What to Look For
As you might well expect from Nissan's luxury arm, the Infiniti G37 has established itself as a very reliable model. The 3.7-litre engine is as tough as old boots and although few cover big mileages, this motor is more than comfortable with six figures on the odometer. The G37 is consistently ranked at or near the top in its class for reliability and few issues have surfaced. Check for tyre wear, especially on the rear-wheel drive versions and also inspect the paint finish as the front can be vulnerable to stone chipping. Otherwise just make sure that it's got a fully-stamped up service record and that it's been looked after.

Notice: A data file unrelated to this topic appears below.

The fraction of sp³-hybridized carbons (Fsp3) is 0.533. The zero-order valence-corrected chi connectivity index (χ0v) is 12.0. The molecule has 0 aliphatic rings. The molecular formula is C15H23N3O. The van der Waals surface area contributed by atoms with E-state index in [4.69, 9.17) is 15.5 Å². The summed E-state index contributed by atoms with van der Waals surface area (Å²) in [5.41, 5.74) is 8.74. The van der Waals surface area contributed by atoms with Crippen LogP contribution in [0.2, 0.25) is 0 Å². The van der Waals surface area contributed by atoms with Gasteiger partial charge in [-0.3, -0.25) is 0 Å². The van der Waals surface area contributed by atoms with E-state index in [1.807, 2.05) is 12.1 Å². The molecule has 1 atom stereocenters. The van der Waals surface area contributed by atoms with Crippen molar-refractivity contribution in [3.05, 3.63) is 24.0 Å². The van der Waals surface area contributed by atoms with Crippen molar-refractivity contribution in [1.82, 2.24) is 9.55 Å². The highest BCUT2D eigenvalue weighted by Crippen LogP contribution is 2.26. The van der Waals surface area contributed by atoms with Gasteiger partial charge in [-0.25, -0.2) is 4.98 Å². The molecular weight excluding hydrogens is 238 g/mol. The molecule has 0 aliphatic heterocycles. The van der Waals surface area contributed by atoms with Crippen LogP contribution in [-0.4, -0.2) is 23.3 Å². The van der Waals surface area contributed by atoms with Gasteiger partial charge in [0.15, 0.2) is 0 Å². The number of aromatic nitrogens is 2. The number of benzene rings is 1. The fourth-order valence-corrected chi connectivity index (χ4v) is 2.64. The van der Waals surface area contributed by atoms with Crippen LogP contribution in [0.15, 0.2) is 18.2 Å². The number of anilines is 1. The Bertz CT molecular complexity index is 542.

(approx based on a 2010 Infiniti G37 Coupe) Replacement parts are priced below what you'd pay for the big German brands. You'll need £160 for a refurbed alternator, £280 for a front nose finisher, £12 for a spark plug, £70 for a set of EBC front brake pads and £45 for the equivalent rear items.
On the Road
The G37 Coupe launched in the UK with the 3.7-litre petrol V6 engine; a slightly lower powered version of the unit that's used to intoxicating effect by Nissan's 370Z sports car. It develops 316bhp, enough to get the car from standstill to 60mph in 5.8s. That's pace on a par with a BMW 335i and faster than the Mercedes C350. On the road, it's closer in feel to the Mercedes, luxury-orientated in other words, matching the C-Class for grip and steering feel, if not for ride quality, and offering up a lovely growl under hard acceleration that no German rival can match.